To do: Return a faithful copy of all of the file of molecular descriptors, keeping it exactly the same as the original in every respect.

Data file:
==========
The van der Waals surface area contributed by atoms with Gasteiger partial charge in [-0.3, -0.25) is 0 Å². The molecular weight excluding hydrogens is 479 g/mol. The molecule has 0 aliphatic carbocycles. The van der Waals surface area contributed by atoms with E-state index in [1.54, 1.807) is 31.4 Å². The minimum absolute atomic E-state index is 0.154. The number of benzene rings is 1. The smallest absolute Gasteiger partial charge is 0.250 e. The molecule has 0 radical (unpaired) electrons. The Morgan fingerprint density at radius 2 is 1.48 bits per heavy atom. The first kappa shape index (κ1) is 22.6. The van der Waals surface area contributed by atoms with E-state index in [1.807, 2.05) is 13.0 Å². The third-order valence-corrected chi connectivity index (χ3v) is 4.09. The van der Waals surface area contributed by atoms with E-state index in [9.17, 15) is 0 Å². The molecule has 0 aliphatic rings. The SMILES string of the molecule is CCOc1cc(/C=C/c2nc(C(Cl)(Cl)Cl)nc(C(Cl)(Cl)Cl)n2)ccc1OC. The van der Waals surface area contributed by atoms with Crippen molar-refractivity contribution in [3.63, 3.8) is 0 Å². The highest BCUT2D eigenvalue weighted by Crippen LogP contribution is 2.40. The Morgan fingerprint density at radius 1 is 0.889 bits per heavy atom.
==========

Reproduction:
The van der Waals surface area contributed by atoms with Gasteiger partial charge in [-0.3, -0.25) is 0 Å². The molecular weight excluding hydrogens is 479 g/mol. The molecule has 0 aliphatic carbocycles. The van der Waals surface area contributed by atoms with E-state index in [1.54, 1.807) is 31.4 Å². The minimum absolute atomic E-state index is 0.154. The number of benzene rings is 1. The smallest absolute Gasteiger partial charge is 0.250 e. The molecule has 0 radical (unpaired) electrons. The Morgan fingerprint density at radius 2 is 1.48 bits per heavy atom. The first kappa shape index (κ1) is 22.6. The van der Waals surface area contributed by atoms with E-state index in [1.807, 2.05) is 13.0 Å². The third-order valence-corrected chi connectivity index (χ3v) is 4.09. The van der Waals surface area contributed by atoms with E-state index in [9.17, 15) is 0 Å². The molecule has 0 aliphatic rings. The SMILES string of the molecule is CCOc1cc(/C=C/c2nc(C(Cl)(Cl)Cl)nc(C(Cl)(Cl)Cl)n2)ccc1OC. The van der Waals surface area contributed by atoms with Crippen molar-refractivity contribution in [3.63, 3.8) is 0 Å². The highest BCUT2D eigenvalue weighted by Crippen LogP contribution is 2.40. The Morgan fingerprint density at radius 1 is 0.889 bits per heavy atom.